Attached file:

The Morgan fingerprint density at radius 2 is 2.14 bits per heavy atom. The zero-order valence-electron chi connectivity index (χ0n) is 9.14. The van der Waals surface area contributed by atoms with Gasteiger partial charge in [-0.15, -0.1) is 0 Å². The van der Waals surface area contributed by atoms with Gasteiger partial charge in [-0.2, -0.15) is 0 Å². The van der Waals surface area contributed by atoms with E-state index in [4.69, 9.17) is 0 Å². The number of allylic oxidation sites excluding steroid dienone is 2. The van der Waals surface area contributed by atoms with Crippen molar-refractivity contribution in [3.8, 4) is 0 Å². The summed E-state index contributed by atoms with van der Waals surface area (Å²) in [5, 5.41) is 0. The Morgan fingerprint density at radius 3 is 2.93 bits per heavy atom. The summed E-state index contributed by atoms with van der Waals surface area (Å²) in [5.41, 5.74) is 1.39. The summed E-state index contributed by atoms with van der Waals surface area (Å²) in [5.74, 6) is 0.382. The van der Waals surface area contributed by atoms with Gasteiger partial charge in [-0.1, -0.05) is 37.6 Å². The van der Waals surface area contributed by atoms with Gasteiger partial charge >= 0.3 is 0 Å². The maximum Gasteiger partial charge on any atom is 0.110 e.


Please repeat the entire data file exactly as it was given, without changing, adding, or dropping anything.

The Morgan fingerprint density at radius 2 is 2.14 bits per heavy atom. The zero-order valence-electron chi connectivity index (χ0n) is 9.14. The van der Waals surface area contributed by atoms with Gasteiger partial charge in [-0.15, -0.1) is 0 Å². The van der Waals surface area contributed by atoms with Gasteiger partial charge in [-0.2, -0.15) is 0 Å². The van der Waals surface area contributed by atoms with E-state index in [4.69, 9.17) is 0 Å². The number of allylic oxidation sites excluding steroid dienone is 2. The van der Waals surface area contributed by atoms with Crippen molar-refractivity contribution in [3.8, 4) is 0 Å². The summed E-state index contributed by atoms with van der Waals surface area (Å²) in [5, 5.41) is 0. The Morgan fingerprint density at radius 3 is 2.93 bits per heavy atom. The summed E-state index contributed by atoms with van der Waals surface area (Å²) in [5.41, 5.74) is 1.39. The summed E-state index contributed by atoms with van der Waals surface area (Å²) in [5.74, 6) is 0.382. The van der Waals surface area contributed by atoms with Gasteiger partial charge in [-0.1, -0.05) is 37.6 Å². The van der Waals surface area contributed by atoms with Gasteiger partial charge >= 0.3 is 0 Å². The maximum Gasteiger partial charge on any atom is 0.110 e.